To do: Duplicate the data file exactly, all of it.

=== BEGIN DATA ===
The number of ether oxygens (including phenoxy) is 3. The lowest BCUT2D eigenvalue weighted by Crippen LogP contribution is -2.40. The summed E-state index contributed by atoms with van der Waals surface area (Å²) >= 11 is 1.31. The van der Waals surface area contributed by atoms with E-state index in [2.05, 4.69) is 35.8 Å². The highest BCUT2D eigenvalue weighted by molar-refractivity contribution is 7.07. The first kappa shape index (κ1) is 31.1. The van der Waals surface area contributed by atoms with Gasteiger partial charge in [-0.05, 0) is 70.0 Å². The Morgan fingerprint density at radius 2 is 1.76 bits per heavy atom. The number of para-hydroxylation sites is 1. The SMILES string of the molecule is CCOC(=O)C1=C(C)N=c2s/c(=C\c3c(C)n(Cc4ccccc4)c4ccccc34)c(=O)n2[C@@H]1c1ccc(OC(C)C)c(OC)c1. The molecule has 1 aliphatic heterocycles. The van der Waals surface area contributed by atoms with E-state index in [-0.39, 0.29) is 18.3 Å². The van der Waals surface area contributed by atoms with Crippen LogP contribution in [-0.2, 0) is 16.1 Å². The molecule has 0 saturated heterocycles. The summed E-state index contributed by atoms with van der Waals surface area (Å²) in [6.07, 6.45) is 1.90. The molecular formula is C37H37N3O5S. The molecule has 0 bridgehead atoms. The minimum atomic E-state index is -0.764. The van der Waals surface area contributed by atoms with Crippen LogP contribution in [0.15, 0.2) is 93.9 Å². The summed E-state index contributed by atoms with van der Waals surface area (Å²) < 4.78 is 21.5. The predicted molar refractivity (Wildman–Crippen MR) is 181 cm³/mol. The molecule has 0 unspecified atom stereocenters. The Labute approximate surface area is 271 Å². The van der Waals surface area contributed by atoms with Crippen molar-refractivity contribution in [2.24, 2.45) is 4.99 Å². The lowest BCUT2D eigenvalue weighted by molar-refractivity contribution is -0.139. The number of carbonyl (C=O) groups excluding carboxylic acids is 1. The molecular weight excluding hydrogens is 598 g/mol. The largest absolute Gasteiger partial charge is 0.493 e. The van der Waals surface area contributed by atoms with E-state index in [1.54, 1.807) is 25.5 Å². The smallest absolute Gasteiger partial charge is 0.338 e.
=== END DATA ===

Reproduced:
The number of ether oxygens (including phenoxy) is 3. The lowest BCUT2D eigenvalue weighted by Crippen LogP contribution is -2.40. The summed E-state index contributed by atoms with van der Waals surface area (Å²) >= 11 is 1.31. The van der Waals surface area contributed by atoms with E-state index in [2.05, 4.69) is 35.8 Å². The highest BCUT2D eigenvalue weighted by molar-refractivity contribution is 7.07. The first kappa shape index (κ1) is 31.1. The van der Waals surface area contributed by atoms with Gasteiger partial charge in [-0.05, 0) is 70.0 Å². The Morgan fingerprint density at radius 2 is 1.76 bits per heavy atom. The number of para-hydroxylation sites is 1. The SMILES string of the molecule is CCOC(=O)C1=C(C)N=c2s/c(=C\c3c(C)n(Cc4ccccc4)c4ccccc34)c(=O)n2[C@@H]1c1ccc(OC(C)C)c(OC)c1. The molecule has 1 aliphatic heterocycles. The van der Waals surface area contributed by atoms with E-state index in [-0.39, 0.29) is 18.3 Å². The van der Waals surface area contributed by atoms with Crippen LogP contribution in [-0.2, 0) is 16.1 Å². The molecule has 0 saturated heterocycles. The summed E-state index contributed by atoms with van der Waals surface area (Å²) in [6.07, 6.45) is 1.90. The molecular formula is C37H37N3O5S. The molecule has 0 bridgehead atoms. The minimum atomic E-state index is -0.764. The van der Waals surface area contributed by atoms with Crippen LogP contribution in [0.15, 0.2) is 93.9 Å². The summed E-state index contributed by atoms with van der Waals surface area (Å²) < 4.78 is 21.5. The predicted molar refractivity (Wildman–Crippen MR) is 181 cm³/mol. The molecule has 0 unspecified atom stereocenters. The Labute approximate surface area is 271 Å². The van der Waals surface area contributed by atoms with Crippen molar-refractivity contribution in [2.24, 2.45) is 4.99 Å². The lowest BCUT2D eigenvalue weighted by molar-refractivity contribution is -0.139. The number of carbonyl (C=O) groups excluding carboxylic acids is 1. The molecular weight excluding hydrogens is 598 g/mol. The largest absolute Gasteiger partial charge is 0.493 e. The van der Waals surface area contributed by atoms with E-state index in [1.54, 1.807) is 25.5 Å². The smallest absolute Gasteiger partial charge is 0.338 e.